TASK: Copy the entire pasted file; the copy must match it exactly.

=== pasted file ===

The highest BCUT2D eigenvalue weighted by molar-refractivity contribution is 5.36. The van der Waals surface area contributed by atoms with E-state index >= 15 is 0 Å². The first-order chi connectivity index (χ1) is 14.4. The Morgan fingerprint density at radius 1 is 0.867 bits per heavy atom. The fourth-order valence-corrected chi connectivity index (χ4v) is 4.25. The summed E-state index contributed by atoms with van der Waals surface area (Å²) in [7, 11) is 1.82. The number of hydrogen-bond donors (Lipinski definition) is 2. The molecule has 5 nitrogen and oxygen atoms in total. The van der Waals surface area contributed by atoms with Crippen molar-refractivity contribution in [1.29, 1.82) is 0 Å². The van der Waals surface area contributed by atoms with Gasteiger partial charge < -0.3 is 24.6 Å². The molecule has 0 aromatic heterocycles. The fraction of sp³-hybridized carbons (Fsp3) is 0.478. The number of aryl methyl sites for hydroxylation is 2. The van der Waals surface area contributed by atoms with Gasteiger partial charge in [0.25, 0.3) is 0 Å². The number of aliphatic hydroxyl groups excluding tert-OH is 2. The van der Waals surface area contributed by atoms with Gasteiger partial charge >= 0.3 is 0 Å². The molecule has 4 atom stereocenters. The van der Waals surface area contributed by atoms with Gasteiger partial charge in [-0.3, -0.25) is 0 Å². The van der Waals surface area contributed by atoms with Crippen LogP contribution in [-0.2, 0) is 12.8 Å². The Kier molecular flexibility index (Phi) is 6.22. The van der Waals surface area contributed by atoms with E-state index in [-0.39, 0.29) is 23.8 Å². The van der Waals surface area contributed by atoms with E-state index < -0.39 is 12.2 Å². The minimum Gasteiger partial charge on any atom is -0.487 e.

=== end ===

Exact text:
The highest BCUT2D eigenvalue weighted by molar-refractivity contribution is 5.36. The van der Waals surface area contributed by atoms with E-state index >= 15 is 0 Å². The first-order chi connectivity index (χ1) is 14.4. The Morgan fingerprint density at radius 1 is 0.867 bits per heavy atom. The fourth-order valence-corrected chi connectivity index (χ4v) is 4.25. The summed E-state index contributed by atoms with van der Waals surface area (Å²) in [7, 11) is 1.82. The number of hydrogen-bond donors (Lipinski definition) is 2. The molecule has 5 nitrogen and oxygen atoms in total. The van der Waals surface area contributed by atoms with Crippen molar-refractivity contribution in [1.29, 1.82) is 0 Å². The van der Waals surface area contributed by atoms with Gasteiger partial charge < -0.3 is 24.6 Å². The molecule has 0 aromatic heterocycles. The fraction of sp³-hybridized carbons (Fsp3) is 0.478. The number of aryl methyl sites for hydroxylation is 2. The van der Waals surface area contributed by atoms with Gasteiger partial charge in [0.25, 0.3) is 0 Å². The number of aliphatic hydroxyl groups excluding tert-OH is 2. The van der Waals surface area contributed by atoms with Gasteiger partial charge >= 0.3 is 0 Å². The molecule has 4 atom stereocenters. The van der Waals surface area contributed by atoms with Gasteiger partial charge in [-0.3, -0.25) is 0 Å². The van der Waals surface area contributed by atoms with Crippen LogP contribution in [-0.2, 0) is 12.8 Å². The Kier molecular flexibility index (Phi) is 6.22. The van der Waals surface area contributed by atoms with E-state index in [-0.39, 0.29) is 23.8 Å². The van der Waals surface area contributed by atoms with E-state index < -0.39 is 12.2 Å². The minimum Gasteiger partial charge on any atom is -0.487 e.